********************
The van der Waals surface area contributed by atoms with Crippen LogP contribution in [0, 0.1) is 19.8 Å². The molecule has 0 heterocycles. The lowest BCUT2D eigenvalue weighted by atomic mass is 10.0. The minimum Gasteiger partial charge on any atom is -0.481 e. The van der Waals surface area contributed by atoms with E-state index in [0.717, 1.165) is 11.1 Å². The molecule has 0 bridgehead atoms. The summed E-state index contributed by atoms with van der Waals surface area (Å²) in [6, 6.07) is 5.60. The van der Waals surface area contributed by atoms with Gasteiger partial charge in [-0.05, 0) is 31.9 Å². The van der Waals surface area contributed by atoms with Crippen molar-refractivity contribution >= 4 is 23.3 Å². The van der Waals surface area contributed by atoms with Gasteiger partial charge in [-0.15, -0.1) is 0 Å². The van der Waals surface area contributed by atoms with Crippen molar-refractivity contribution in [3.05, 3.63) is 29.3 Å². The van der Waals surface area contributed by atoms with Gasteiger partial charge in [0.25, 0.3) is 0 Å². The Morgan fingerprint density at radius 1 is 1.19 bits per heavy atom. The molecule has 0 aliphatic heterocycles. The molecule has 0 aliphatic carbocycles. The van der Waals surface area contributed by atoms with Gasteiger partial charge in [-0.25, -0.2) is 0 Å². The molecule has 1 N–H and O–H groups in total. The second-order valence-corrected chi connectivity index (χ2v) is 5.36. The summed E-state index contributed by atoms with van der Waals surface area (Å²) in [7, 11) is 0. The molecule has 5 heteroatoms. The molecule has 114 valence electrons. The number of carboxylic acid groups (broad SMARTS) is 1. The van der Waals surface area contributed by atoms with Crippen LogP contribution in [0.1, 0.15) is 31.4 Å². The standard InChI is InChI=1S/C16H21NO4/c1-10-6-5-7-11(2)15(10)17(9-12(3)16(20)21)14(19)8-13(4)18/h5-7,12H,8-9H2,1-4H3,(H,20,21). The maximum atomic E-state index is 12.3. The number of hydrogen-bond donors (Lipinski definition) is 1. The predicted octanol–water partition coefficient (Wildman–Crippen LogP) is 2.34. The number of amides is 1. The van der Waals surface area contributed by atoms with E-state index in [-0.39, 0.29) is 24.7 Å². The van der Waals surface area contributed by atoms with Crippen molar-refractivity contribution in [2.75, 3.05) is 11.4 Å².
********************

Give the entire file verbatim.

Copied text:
The van der Waals surface area contributed by atoms with Crippen LogP contribution in [0, 0.1) is 19.8 Å². The molecule has 0 heterocycles. The lowest BCUT2D eigenvalue weighted by atomic mass is 10.0. The minimum Gasteiger partial charge on any atom is -0.481 e. The van der Waals surface area contributed by atoms with E-state index in [0.717, 1.165) is 11.1 Å². The molecule has 0 bridgehead atoms. The summed E-state index contributed by atoms with van der Waals surface area (Å²) in [6, 6.07) is 5.60. The van der Waals surface area contributed by atoms with Gasteiger partial charge in [-0.05, 0) is 31.9 Å². The van der Waals surface area contributed by atoms with Crippen molar-refractivity contribution >= 4 is 23.3 Å². The van der Waals surface area contributed by atoms with Gasteiger partial charge in [-0.15, -0.1) is 0 Å². The van der Waals surface area contributed by atoms with Crippen molar-refractivity contribution in [3.05, 3.63) is 29.3 Å². The van der Waals surface area contributed by atoms with Gasteiger partial charge in [0.25, 0.3) is 0 Å². The Morgan fingerprint density at radius 1 is 1.19 bits per heavy atom. The molecule has 0 aliphatic heterocycles. The molecule has 0 aliphatic carbocycles. The van der Waals surface area contributed by atoms with Gasteiger partial charge in [-0.25, -0.2) is 0 Å². The molecule has 1 N–H and O–H groups in total. The second-order valence-corrected chi connectivity index (χ2v) is 5.36. The summed E-state index contributed by atoms with van der Waals surface area (Å²) in [7, 11) is 0. The molecule has 5 heteroatoms. The molecule has 114 valence electrons. The number of carboxylic acid groups (broad SMARTS) is 1. The van der Waals surface area contributed by atoms with Crippen LogP contribution in [0.1, 0.15) is 31.4 Å². The standard InChI is InChI=1S/C16H21NO4/c1-10-6-5-7-11(2)15(10)17(9-12(3)16(20)21)14(19)8-13(4)18/h5-7,12H,8-9H2,1-4H3,(H,20,21). The maximum atomic E-state index is 12.3. The number of hydrogen-bond donors (Lipinski definition) is 1. The predicted octanol–water partition coefficient (Wildman–Crippen LogP) is 2.34. The number of amides is 1. The van der Waals surface area contributed by atoms with E-state index in [-0.39, 0.29) is 24.7 Å². The van der Waals surface area contributed by atoms with Crippen molar-refractivity contribution in [2.75, 3.05) is 11.4 Å².